Physical inactivity is linked to poorer health [1
]. A number of influential reports advocate a significant role for increasing population levels of physical activity to address the growing burden of non-communicable diseases, linked to lifestyle [4
]. Notwithstanding compelling evidence and these calls for action, population levels of physical inactivity remain relatively high in most nations. For example, approximately two-thirds of men and three-quarters of women in the UK are considered not physically active enough to protect their health [5
]. Moreover, this propensity to be inactive appears to begin early in life and to increase throughout the lifespan [8
]. A better understanding of the determinants of physical activity is important to support the development of public health programmes aimed at increasing population levels of physical activity participation.
Most studies that have addressed this issue to date have focused on individual characteristics or circumstances such as age, gender, education, occupation, socioeconomic status and self-efficacy in order to develop interventions aimed at improving knowledge and the motivation to alter individual
lifestyle choices in a particular setting. A recent systematic review of the effectiveness of public health interventions for increasing physical activity [9
] identified common attributes of successful interventions but concluded that the evidence base for policy recommendations in the UK remains sparse. Virtually all of the interventions considered in this review targeted the individual and were limited to a specific setting. It was conceded by the report’s authors that such intervention, at its very best, will have a limited impact on population physical activity and that research on and evaluation of population-based approaches is needed.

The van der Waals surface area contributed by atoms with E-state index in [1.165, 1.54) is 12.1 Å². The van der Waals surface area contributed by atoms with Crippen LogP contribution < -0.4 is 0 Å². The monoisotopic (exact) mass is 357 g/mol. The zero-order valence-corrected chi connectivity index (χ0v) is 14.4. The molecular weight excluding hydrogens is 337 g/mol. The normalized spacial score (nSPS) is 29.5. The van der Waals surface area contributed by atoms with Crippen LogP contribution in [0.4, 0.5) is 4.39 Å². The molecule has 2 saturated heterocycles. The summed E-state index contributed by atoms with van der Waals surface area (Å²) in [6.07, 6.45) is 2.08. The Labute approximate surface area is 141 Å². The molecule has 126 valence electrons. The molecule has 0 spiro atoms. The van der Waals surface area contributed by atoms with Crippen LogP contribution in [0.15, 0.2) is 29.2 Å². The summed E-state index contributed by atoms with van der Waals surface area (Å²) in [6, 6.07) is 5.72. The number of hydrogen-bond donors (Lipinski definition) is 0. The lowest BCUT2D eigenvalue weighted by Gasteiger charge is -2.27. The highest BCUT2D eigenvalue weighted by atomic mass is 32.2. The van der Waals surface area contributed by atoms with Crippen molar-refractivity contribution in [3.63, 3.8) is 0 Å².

There is growing recognition that a sedentary lifestyle is being driven, at least in part, by environmental factors that affect individuals’ physical activity choices and health behaviours. In other words, the environments in which we live, and with which we interact, have become ones that encourage lifestyle choices that decrease physical activity. A number of recent reviews signal an evolutionary shift away from individually orientated theories to broader, more environmentally based approaches for understanding and altering the determinants of population physical activity [10
Neighbourhood environments may either encourage or discourage physical activity [14
] and a number of theoretical models embracing environmental factors as correlates of physical activity have been proposed [15
]. Environmental factors that have been linked to physical activity include: proximity of facilities and spaces and aesthetics [20
], social capital [22
], perceived safety [24
], neighbourhood design, land use mix, transport and traffic [26
], crime [27
] and weather [28
]. However, empirical evidence of a direct association between environmental characteristics and physical activity remains limited. What is more, most of the studies highlighted above suffer from two further limitations. Firstly, in many cases the geographical scale of the area of interest is too large to capture the detail of the interaction between individuals and their immediate environment with loss of sensitivity to detect association. Secondly, few studies have used multi-level analyses, where effects of area level factors (the higher level) on physical activity may be estimated simultaneously with individual level (the lower level) correlates.